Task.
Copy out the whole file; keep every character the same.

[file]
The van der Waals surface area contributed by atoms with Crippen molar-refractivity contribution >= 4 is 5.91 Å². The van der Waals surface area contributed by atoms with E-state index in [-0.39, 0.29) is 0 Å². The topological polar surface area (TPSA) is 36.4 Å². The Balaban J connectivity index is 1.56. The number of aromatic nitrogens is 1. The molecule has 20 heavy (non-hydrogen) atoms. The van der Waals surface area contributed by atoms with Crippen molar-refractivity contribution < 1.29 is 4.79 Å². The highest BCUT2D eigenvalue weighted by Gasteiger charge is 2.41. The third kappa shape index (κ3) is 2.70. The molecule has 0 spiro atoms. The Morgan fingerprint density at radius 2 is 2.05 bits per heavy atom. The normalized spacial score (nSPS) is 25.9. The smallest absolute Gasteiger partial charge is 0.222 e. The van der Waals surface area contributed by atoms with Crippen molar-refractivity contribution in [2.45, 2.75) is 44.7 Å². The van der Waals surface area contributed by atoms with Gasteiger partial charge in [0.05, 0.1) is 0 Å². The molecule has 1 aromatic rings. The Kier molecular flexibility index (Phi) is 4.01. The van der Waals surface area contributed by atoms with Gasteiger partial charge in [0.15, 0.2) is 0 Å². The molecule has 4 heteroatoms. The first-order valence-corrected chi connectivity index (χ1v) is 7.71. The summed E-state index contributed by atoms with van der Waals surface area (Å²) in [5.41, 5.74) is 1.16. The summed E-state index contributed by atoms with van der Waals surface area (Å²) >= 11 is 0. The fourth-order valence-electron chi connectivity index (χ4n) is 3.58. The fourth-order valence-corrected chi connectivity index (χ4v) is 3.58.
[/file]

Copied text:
The van der Waals surface area contributed by atoms with Crippen molar-refractivity contribution >= 4 is 5.91 Å². The van der Waals surface area contributed by atoms with E-state index in [-0.39, 0.29) is 0 Å². The topological polar surface area (TPSA) is 36.4 Å². The Balaban J connectivity index is 1.56. The number of aromatic nitrogens is 1. The molecule has 20 heavy (non-hydrogen) atoms. The van der Waals surface area contributed by atoms with Crippen molar-refractivity contribution < 1.29 is 4.79 Å². The highest BCUT2D eigenvalue weighted by Gasteiger charge is 2.41. The third kappa shape index (κ3) is 2.70. The molecule has 0 spiro atoms. The Morgan fingerprint density at radius 2 is 2.05 bits per heavy atom. The normalized spacial score (nSPS) is 25.9. The smallest absolute Gasteiger partial charge is 0.222 e. The van der Waals surface area contributed by atoms with Crippen molar-refractivity contribution in [2.45, 2.75) is 44.7 Å². The van der Waals surface area contributed by atoms with Gasteiger partial charge in [0.05, 0.1) is 0 Å². The molecule has 1 aromatic rings. The Kier molecular flexibility index (Phi) is 4.01. The van der Waals surface area contributed by atoms with Gasteiger partial charge in [0.15, 0.2) is 0 Å². The molecule has 4 heteroatoms. The first-order valence-corrected chi connectivity index (χ1v) is 7.71. The summed E-state index contributed by atoms with van der Waals surface area (Å²) in [5.41, 5.74) is 1.16. The summed E-state index contributed by atoms with van der Waals surface area (Å²) >= 11 is 0. The fourth-order valence-electron chi connectivity index (χ4n) is 3.58. The fourth-order valence-corrected chi connectivity index (χ4v) is 3.58.